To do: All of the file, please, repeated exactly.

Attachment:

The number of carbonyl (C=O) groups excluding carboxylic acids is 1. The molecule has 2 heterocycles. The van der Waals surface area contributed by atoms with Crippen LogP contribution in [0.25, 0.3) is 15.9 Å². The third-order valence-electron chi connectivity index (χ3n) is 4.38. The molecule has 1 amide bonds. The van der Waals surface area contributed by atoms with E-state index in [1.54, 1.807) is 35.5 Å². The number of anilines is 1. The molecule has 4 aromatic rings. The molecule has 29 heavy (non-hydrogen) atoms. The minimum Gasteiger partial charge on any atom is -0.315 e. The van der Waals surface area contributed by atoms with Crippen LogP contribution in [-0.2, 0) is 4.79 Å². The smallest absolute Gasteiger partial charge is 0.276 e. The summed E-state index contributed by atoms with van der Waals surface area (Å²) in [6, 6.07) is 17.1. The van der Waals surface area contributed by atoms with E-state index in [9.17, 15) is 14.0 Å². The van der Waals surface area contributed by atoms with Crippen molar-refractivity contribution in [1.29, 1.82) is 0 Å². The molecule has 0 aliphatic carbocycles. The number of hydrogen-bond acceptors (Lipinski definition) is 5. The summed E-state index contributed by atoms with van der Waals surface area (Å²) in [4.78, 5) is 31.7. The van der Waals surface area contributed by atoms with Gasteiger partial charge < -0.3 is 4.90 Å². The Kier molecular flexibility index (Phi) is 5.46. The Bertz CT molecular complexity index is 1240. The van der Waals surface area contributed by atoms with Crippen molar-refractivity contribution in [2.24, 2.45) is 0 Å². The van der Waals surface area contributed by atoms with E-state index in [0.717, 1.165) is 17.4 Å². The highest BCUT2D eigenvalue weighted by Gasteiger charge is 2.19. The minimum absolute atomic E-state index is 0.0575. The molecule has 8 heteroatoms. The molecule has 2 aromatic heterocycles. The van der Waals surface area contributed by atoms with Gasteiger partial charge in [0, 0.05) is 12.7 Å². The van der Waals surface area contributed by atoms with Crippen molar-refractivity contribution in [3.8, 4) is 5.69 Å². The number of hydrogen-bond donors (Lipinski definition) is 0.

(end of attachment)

The number of carbonyl (C=O) groups excluding carboxylic acids is 1. The molecule has 2 heterocycles. The van der Waals surface area contributed by atoms with Crippen LogP contribution in [0.25, 0.3) is 15.9 Å². The third-order valence-electron chi connectivity index (χ3n) is 4.38. The molecule has 1 amide bonds. The van der Waals surface area contributed by atoms with E-state index in [1.54, 1.807) is 35.5 Å². The number of anilines is 1. The molecule has 4 aromatic rings. The molecule has 29 heavy (non-hydrogen) atoms. The minimum Gasteiger partial charge on any atom is -0.315 e. The van der Waals surface area contributed by atoms with Crippen LogP contribution in [-0.2, 0) is 4.79 Å². The smallest absolute Gasteiger partial charge is 0.276 e. The summed E-state index contributed by atoms with van der Waals surface area (Å²) in [6, 6.07) is 17.1. The van der Waals surface area contributed by atoms with E-state index in [9.17, 15) is 14.0 Å². The van der Waals surface area contributed by atoms with Crippen molar-refractivity contribution in [1.29, 1.82) is 0 Å². The molecule has 0 aliphatic carbocycles. The number of hydrogen-bond acceptors (Lipinski definition) is 5. The summed E-state index contributed by atoms with van der Waals surface area (Å²) in [4.78, 5) is 31.7. The van der Waals surface area contributed by atoms with Gasteiger partial charge < -0.3 is 4.90 Å². The Kier molecular flexibility index (Phi) is 5.46. The Bertz CT molecular complexity index is 1240. The van der Waals surface area contributed by atoms with Crippen molar-refractivity contribution in [2.24, 2.45) is 0 Å². The van der Waals surface area contributed by atoms with E-state index in [0.717, 1.165) is 17.4 Å². The highest BCUT2D eigenvalue weighted by Gasteiger charge is 2.19. The minimum absolute atomic E-state index is 0.0575. The molecule has 8 heteroatoms. The molecule has 2 aromatic heterocycles. The van der Waals surface area contributed by atoms with Gasteiger partial charge in [0, 0.05) is 12.7 Å². The van der Waals surface area contributed by atoms with Crippen molar-refractivity contribution in [3.8, 4) is 5.69 Å². The number of hydrogen-bond donors (Lipinski definition) is 0.